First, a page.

DAY OF DISCOVERY: I finally realized why I have so much trouble understanding post-adolescent obsessions. It’s because I never really had a post-adolescence. I can love cute childish things, silly adolescent things, and certain mature adult things. But there’s a certain stage of development some people pass through, some people never get over, and I skipped–the stage of the “educated fool” (the dictionary definition of “sophomore”). It’s the moment of a romanticized first awakening to the complications of grownup existence. Not real understanding, but just the initial shock. My late adolescence and early adulthood were times of constant emotional and frequent financial turmoil. I didn’t move from a sheltered suburban upbringing to a swinging college town and suddenly discover how complex life was. To me, life always was complex. So I didn’t get, and still don’t get, a lot of post-adolescent (or post-adolescent-retentive) compulsions, such as (in no particular order): Terrence McKenna, Anais Nin, Naomi Wolf, Charles Bukowski, Hunter Thompson, the yuppie Hendrix cult, the Grateful Dead, Timothy Leary, neopaganism, “serious” science fiction, raves, pot, acid, semiotic analyses of Madonna, J.D. Salinger, Allen Ginsberg, Joni Mitchell, &c., &c. It may also be why I still love the ’60s Batman but am bored by the ’80s Batman.

RE-TALES: Chain stores are dropping on Broadway while indie merchants survive: first Burger King turns off its broilers after Xmas, now Crown Books has suddenly shuttered without even a clearance sale. In the District, Cellophane Square’s experiment with an all-vinyl store at its old 42nd St. location failed; now the original Cello2 is gone (ah, the memories…) and everything’s being consolidated at the new site.

Meanwhile, Seattle’s other surviving original-punk-era record shop also shutters this month. Time Travelers was to have been demolished for the new library that failed on last November’s ballot; the current owners decided to close anyway. In recent years it’s been less of a record than a comic-book store, a hard business with nonreturnable merchandise of very unpredictable popularity, with two much larger competitors downtown.

ARS GRATIA ARTIS DEPT.: ArtFBI (Artists For a Better Image) is a Maryland-based group devoted to preserving arts funding by attacking perceived ideas about the arts and artists spread by politicians, the media, and by artists themselves. The group’s Internet site (gopher.tmn.com) includes articles and other materials about the necessity for artists to reclaim their role at the center of the community.

I and other Stranger writers have written in the past that federal arts funding has too largely served to subsidize formula entertainment for the rich. The entities doing most of the real creative endeavors here and across the country still live and work on the fringes, while the biggest cries to stop the NEA’s demise come from institutional theaters and museums that serve the Haves with slick nonthreatening material. While I still believe the upscale should be able to support their own leisure pursuits, I also oppose Newt’s crusade against arts funding–because it’s really a crusade against art, against what art ought to be. The Right is trying to silence all opposition, real or potential, to its societal vision of greed and obedience. To fight this, we’ve gotta do what ArtFBI suggests, and reassert the role of art at the heart of society. Art has to communicate a meaning to people, and not just to liberal-arts grads either. Part of the legacy of modernism is the way the upper classes used newfangled “sophisticated” art forms and genres to define its own difference from the masses. This alliance between modernism and elitism gave Stalin and Hitler their excuses to wage war against expressionistic, surrealistic, nonrepresentational, or oppositional artists, while mandating life-denying kitsch art (cf. The Unbearable Lightness of Being). Newt doesn’t want to kill artists or destroy their works; he’ll settle for isolating them into the margins of discourse by smear campaigns disguised as political funding debates.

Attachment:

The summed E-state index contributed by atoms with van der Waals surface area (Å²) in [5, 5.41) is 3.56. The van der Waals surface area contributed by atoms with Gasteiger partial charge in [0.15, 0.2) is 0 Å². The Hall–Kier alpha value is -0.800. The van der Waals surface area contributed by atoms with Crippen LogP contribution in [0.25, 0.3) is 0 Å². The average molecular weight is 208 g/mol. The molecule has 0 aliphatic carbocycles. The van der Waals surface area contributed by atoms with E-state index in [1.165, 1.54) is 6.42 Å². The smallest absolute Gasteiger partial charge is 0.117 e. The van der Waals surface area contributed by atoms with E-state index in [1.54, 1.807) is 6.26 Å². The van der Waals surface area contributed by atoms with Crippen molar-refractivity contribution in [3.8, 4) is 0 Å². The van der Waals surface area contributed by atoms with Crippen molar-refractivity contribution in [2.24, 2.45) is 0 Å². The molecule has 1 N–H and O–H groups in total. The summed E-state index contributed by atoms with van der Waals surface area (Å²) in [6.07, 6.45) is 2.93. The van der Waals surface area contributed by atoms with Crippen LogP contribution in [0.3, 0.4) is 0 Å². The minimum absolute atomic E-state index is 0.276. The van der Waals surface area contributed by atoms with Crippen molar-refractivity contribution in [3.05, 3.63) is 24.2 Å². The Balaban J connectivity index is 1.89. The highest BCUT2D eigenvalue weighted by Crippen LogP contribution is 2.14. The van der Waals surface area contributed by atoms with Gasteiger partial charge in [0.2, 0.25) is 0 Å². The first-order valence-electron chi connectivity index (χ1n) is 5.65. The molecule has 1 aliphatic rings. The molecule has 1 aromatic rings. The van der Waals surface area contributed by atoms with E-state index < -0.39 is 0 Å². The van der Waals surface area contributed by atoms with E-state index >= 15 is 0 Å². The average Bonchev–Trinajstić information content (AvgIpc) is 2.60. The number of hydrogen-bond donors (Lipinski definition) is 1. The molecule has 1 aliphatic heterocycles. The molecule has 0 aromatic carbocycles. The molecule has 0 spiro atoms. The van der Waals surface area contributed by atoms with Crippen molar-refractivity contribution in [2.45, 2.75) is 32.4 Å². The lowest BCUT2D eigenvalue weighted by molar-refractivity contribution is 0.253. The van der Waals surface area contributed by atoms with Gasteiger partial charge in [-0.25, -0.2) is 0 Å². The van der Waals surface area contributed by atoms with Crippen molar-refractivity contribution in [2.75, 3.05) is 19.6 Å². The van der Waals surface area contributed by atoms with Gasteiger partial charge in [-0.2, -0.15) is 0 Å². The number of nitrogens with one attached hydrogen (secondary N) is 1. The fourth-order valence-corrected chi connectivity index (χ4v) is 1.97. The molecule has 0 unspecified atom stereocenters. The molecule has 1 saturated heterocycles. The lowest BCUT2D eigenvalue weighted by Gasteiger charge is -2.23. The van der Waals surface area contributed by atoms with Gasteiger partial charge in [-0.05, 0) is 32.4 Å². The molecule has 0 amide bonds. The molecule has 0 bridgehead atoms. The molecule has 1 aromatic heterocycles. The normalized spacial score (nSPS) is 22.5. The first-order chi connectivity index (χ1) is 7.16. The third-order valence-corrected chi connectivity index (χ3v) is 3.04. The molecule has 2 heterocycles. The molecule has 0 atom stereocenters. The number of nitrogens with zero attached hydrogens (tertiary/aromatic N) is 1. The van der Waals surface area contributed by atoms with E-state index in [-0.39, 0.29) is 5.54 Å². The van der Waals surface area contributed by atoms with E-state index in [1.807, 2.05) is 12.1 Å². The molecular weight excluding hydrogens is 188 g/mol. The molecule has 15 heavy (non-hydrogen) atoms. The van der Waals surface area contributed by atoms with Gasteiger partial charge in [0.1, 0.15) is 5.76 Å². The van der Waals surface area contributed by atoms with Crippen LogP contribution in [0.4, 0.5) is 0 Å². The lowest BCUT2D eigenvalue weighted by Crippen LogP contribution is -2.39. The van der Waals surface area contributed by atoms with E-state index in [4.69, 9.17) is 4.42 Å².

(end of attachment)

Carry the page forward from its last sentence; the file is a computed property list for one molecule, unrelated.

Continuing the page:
Jan 17th, 1995 by Clark Humphrey

WEB FOOTING: I wish I knew who first wrote “I apologize for the length of this message; I did not have the time to make it shorter.” The reason you’ve been seeing fewer, longer items in Misc. lately’s ‘cuz I’ve been busy with (1) my book (now retitled Loser: The Real Seattle Music Story; current ETA: April); (2) my live talk-variety performance event (Fri., 1/20 at 911 Media Arts, 117 Yale Ave. N.); and (3) my current addiction of the month, the World Wide Web.

For once, there’s something worth the Cyberhype. The WWW’s a Swiss-invented software protocol for sending cross-referenced texts, graphics, sounds and other files thru the Internet. Sign up for a local Internet access service, get the appropriate software (my pick: Netscape), and start following the hypertext links to assorted files at assorted sites in assorted places around the world.